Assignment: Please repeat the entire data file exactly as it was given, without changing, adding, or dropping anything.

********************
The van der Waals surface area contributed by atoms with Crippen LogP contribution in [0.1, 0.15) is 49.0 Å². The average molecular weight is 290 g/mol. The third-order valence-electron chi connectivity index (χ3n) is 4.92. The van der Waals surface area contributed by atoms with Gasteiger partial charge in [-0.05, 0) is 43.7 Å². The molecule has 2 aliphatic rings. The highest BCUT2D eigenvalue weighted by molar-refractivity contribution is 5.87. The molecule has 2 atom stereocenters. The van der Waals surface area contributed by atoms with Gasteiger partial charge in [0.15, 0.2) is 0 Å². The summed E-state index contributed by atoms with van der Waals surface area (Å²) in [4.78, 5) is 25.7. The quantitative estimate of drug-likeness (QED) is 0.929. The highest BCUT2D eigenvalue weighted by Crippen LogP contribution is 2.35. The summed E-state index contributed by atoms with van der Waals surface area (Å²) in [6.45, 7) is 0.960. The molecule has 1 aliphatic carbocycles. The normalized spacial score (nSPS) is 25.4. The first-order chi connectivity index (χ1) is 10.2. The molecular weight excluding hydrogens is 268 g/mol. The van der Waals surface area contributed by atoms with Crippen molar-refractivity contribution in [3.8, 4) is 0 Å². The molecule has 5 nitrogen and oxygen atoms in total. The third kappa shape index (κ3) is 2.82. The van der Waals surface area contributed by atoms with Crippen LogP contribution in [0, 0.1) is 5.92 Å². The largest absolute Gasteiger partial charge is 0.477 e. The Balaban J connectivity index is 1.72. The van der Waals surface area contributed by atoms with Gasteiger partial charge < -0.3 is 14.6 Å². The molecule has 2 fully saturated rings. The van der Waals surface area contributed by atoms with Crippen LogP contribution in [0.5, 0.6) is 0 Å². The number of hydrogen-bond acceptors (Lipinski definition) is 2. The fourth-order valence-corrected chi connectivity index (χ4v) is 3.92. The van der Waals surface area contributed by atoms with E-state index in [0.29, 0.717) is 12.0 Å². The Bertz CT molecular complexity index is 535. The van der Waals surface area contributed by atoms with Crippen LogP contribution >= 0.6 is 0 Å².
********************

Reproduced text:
The van der Waals surface area contributed by atoms with Crippen LogP contribution in [0.1, 0.15) is 49.0 Å². The average molecular weight is 290 g/mol. The third-order valence-electron chi connectivity index (χ3n) is 4.92. The van der Waals surface area contributed by atoms with Gasteiger partial charge in [-0.05, 0) is 43.7 Å². The molecule has 2 aliphatic rings. The highest BCUT2D eigenvalue weighted by molar-refractivity contribution is 5.87. The molecule has 2 atom stereocenters. The van der Waals surface area contributed by atoms with Gasteiger partial charge in [0.15, 0.2) is 0 Å². The summed E-state index contributed by atoms with van der Waals surface area (Å²) in [4.78, 5) is 25.7. The quantitative estimate of drug-likeness (QED) is 0.929. The highest BCUT2D eigenvalue weighted by Crippen LogP contribution is 2.35. The summed E-state index contributed by atoms with van der Waals surface area (Å²) in [6.45, 7) is 0.960. The molecule has 1 aliphatic carbocycles. The normalized spacial score (nSPS) is 25.4. The first-order chi connectivity index (χ1) is 10.2. The molecular weight excluding hydrogens is 268 g/mol. The van der Waals surface area contributed by atoms with Crippen molar-refractivity contribution in [3.8, 4) is 0 Å². The molecule has 5 nitrogen and oxygen atoms in total. The third kappa shape index (κ3) is 2.82. The van der Waals surface area contributed by atoms with Crippen LogP contribution in [0, 0.1) is 5.92 Å². The largest absolute Gasteiger partial charge is 0.477 e. The Balaban J connectivity index is 1.72. The van der Waals surface area contributed by atoms with Gasteiger partial charge < -0.3 is 14.6 Å². The molecule has 2 fully saturated rings. The van der Waals surface area contributed by atoms with Crippen LogP contribution in [0.5, 0.6) is 0 Å². The number of hydrogen-bond acceptors (Lipinski definition) is 2. The fourth-order valence-corrected chi connectivity index (χ4v) is 3.92. The van der Waals surface area contributed by atoms with E-state index in [0.29, 0.717) is 12.0 Å². The Bertz CT molecular complexity index is 535. The van der Waals surface area contributed by atoms with Crippen LogP contribution >= 0.6 is 0 Å².